It turned out that the mill, restored and fully operational, is the same one where my ancestor worked- and that there has been a mill on this site since the 1300’s! There was a tour going on, and when we were approached by the person in charge, I showed him the transcribed document. He was thrilled- and introduced us all around as the Canadians who were descended from the local Mowatt family! Our status increased immensely!
I was not a photographer back then, but of course took many photos, and this one of the mill is a favorite. I had scanned the photo with a little portable scanner a few years ago so decided to make a little art piece with it for my photo class this week. I think my father would have been pleased- more with the photography than the genealogy!
I have so many Bodie photos still to edit from our photo group’s trip last fall. I submitted the image below for this week’s virtual class.
Quarantine activity- playing around with older photos and editing new ways . . .
Last night as we were getting ready for our Easter dinner, I spotted a quail kind of hunkering down in a clay pot near the patio. I grabbed my camera and took a series of photos through the window as he fluffed his feathers to warm himself in the wind. When I looked through the resulting photos, I realized that he had gradually made himself fluffier during the quick photo session. My photographer friend, Carol, had recently informed me that a fat bird is called a BORB and a fluffy one a FLOOF. So my Easter quail had transformed himself from a borb to a borb that is also a floof in a matter of seconds- your Fun Facts for today!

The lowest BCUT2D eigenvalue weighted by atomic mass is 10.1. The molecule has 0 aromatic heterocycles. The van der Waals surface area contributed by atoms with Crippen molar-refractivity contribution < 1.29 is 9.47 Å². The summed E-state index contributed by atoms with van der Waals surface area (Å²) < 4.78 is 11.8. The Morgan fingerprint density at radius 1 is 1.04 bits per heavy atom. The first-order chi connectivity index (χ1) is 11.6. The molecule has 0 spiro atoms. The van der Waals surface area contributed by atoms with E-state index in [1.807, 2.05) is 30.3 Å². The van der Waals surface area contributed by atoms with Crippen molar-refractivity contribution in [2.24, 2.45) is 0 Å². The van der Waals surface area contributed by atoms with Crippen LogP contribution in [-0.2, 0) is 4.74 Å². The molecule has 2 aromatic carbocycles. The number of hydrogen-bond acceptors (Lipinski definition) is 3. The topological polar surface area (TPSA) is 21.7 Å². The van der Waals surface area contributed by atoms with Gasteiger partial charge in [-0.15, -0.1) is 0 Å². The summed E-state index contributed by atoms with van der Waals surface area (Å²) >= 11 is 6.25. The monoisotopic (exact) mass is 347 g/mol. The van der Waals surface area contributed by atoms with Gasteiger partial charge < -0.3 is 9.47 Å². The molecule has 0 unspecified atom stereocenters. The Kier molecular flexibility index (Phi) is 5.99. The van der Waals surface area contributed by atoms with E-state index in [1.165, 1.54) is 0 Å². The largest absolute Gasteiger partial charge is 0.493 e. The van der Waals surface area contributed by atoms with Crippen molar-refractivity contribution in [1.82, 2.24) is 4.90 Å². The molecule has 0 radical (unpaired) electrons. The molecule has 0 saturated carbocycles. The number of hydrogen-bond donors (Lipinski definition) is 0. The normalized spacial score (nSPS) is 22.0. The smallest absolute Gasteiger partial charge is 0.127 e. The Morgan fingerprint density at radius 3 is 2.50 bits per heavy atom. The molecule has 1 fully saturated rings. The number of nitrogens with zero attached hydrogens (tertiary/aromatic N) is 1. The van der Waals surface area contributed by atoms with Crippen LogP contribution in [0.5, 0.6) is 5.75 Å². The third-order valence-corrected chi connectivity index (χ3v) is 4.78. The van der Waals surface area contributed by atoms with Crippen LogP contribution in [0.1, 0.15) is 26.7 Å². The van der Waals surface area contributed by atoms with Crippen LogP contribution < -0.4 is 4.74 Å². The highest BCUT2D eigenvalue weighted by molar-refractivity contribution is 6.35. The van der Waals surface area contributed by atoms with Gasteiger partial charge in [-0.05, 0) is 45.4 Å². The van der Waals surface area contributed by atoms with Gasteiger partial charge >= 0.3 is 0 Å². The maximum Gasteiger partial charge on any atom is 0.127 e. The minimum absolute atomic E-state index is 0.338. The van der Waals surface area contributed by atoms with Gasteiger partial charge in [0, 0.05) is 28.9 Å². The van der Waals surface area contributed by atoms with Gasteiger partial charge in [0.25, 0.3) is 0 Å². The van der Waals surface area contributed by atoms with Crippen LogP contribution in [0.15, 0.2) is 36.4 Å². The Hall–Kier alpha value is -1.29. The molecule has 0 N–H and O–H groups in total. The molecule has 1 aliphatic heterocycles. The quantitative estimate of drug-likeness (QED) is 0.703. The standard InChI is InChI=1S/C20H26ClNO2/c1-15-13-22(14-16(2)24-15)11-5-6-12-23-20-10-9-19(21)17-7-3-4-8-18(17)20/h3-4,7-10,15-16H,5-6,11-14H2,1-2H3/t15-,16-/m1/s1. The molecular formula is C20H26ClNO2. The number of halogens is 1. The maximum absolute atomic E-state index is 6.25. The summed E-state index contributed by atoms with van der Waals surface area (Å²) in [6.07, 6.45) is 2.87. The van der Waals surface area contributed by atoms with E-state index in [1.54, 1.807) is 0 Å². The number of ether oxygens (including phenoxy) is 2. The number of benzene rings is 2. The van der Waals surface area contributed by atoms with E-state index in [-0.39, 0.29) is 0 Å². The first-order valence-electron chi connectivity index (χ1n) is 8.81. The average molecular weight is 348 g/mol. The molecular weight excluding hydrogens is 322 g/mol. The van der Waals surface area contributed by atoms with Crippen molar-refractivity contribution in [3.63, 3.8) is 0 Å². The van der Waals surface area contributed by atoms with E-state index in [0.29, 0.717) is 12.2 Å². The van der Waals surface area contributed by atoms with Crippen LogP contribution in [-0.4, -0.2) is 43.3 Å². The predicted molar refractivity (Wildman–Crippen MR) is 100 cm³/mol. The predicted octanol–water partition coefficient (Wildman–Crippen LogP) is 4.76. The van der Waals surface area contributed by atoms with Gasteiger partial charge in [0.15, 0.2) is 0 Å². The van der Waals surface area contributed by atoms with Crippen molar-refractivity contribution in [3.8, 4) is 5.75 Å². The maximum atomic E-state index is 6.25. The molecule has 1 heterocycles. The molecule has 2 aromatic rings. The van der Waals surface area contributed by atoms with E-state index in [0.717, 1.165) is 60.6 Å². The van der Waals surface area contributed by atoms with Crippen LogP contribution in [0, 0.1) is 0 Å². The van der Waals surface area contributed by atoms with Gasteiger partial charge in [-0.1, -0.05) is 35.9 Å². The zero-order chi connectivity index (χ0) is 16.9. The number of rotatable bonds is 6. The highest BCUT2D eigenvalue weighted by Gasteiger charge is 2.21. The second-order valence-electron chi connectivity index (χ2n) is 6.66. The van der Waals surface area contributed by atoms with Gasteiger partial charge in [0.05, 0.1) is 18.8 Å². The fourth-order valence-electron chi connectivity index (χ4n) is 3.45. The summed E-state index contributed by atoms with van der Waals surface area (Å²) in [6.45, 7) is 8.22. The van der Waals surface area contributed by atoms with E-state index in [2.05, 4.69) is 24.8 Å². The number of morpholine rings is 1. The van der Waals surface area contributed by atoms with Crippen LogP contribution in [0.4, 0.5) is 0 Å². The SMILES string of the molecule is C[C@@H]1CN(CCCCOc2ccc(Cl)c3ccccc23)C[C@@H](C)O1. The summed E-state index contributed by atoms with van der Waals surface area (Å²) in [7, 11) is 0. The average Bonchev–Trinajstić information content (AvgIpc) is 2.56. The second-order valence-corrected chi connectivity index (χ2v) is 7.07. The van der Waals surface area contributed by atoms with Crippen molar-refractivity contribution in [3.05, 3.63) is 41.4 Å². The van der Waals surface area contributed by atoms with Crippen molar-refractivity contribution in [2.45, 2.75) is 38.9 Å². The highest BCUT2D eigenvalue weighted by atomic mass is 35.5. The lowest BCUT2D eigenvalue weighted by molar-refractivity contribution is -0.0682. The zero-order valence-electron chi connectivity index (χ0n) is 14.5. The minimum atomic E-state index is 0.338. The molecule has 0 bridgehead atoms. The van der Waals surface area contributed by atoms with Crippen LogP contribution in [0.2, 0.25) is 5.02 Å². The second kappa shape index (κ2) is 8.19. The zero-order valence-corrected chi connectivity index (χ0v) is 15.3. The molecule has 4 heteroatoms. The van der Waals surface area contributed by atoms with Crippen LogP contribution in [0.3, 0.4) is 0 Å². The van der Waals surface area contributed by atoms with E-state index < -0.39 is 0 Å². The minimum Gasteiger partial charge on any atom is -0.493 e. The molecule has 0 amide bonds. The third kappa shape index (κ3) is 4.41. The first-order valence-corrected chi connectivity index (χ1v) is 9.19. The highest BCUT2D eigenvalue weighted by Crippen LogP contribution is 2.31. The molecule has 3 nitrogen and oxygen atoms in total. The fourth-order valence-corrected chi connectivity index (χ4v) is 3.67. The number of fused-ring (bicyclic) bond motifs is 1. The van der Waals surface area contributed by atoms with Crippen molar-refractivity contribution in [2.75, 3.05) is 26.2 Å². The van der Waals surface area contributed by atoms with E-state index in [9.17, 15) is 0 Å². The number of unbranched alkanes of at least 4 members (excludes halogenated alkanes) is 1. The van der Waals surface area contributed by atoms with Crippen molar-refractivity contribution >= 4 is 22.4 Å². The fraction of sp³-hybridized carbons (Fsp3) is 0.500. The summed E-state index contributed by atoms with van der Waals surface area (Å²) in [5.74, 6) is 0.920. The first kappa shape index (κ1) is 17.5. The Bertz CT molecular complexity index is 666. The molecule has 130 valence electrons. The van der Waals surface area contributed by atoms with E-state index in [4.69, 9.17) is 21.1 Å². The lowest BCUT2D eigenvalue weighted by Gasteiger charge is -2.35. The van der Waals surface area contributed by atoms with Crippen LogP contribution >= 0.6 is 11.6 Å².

This was a fairly mundane image, so I decided to try some creative edits to create an image to submit today to my photo group. I have been working on creating textures for the last few months, so I made a custom background for the quail, starting with a copy of the original image and adding a painted texture and a Topaz Impression chalk drawing filter. I finished it off with a clipping mask border, another skill I’m working on.
I’ve been having a lot of fun creating my own textures using paint and ink- and old cookie sheets! The textured background in this photo was created from an intentional camera movement photo of flowers layered with one of my other textures. The possibilities are endless!
For the month of November, our church has been having us keep track of all the things we are grateful for- writing them down and saying them out loud. I am grateful for my wonderful family and friends- and this month especially I am grateful for my brand new bionic knee and the promise of a more active and pain free lifestyle!
And of course I’m grateful for autumn- my favorite season!
I loved photographing and editing this old window display in Bodie. I was in the mood for blues!
They grow lavender too!
Just a little editing fun in Topaz Impression with an Alaska petunia. . .
I froze some flowers in water a few weeks ago before we left for California and had fun taking photos of them last week. This one was taken in multiple exposure mode.
Last week’s pink moon as it rose above the trees.
All that’s left of my hydrangeas. Trying to make a silk purse out of a sow’s ear as they say. . .